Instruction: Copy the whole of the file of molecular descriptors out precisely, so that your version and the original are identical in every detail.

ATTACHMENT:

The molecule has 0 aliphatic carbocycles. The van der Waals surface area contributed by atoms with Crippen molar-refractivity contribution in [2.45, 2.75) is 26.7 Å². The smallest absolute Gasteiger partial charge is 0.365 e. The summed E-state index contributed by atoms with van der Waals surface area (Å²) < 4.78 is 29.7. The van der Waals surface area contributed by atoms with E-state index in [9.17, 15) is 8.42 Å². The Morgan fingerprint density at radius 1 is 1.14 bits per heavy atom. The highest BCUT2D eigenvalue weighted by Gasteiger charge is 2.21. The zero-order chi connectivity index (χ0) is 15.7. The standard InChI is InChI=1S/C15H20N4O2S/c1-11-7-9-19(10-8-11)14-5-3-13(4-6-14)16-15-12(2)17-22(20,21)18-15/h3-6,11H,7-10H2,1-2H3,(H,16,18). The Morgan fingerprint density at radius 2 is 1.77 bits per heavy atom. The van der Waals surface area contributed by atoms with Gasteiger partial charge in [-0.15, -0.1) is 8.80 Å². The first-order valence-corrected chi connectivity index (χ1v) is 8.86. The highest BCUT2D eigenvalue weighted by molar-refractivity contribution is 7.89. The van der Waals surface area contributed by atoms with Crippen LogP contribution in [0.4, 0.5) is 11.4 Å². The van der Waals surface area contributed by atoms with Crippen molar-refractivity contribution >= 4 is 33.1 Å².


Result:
The molecule has 0 aliphatic carbocycles. The van der Waals surface area contributed by atoms with Crippen molar-refractivity contribution in [2.45, 2.75) is 26.7 Å². The smallest absolute Gasteiger partial charge is 0.365 e. The summed E-state index contributed by atoms with van der Waals surface area (Å²) < 4.78 is 29.7. The van der Waals surface area contributed by atoms with E-state index in [9.17, 15) is 8.42 Å². The Morgan fingerprint density at radius 1 is 1.14 bits per heavy atom. The highest BCUT2D eigenvalue weighted by Gasteiger charge is 2.21. The zero-order chi connectivity index (χ0) is 15.7. The standard InChI is InChI=1S/C15H20N4O2S/c1-11-7-9-19(10-8-11)14-5-3-13(4-6-14)16-15-12(2)17-22(20,21)18-15/h3-6,11H,7-10H2,1-2H3,(H,16,18). The Morgan fingerprint density at radius 2 is 1.77 bits per heavy atom. The van der Waals surface area contributed by atoms with Gasteiger partial charge in [-0.15, -0.1) is 8.80 Å². The first-order valence-corrected chi connectivity index (χ1v) is 8.86. The highest BCUT2D eigenvalue weighted by molar-refractivity contribution is 7.89. The van der Waals surface area contributed by atoms with Crippen LogP contribution in [0.4, 0.5) is 11.4 Å². The van der Waals surface area contributed by atoms with Crippen molar-refractivity contribution >= 4 is 33.1 Å².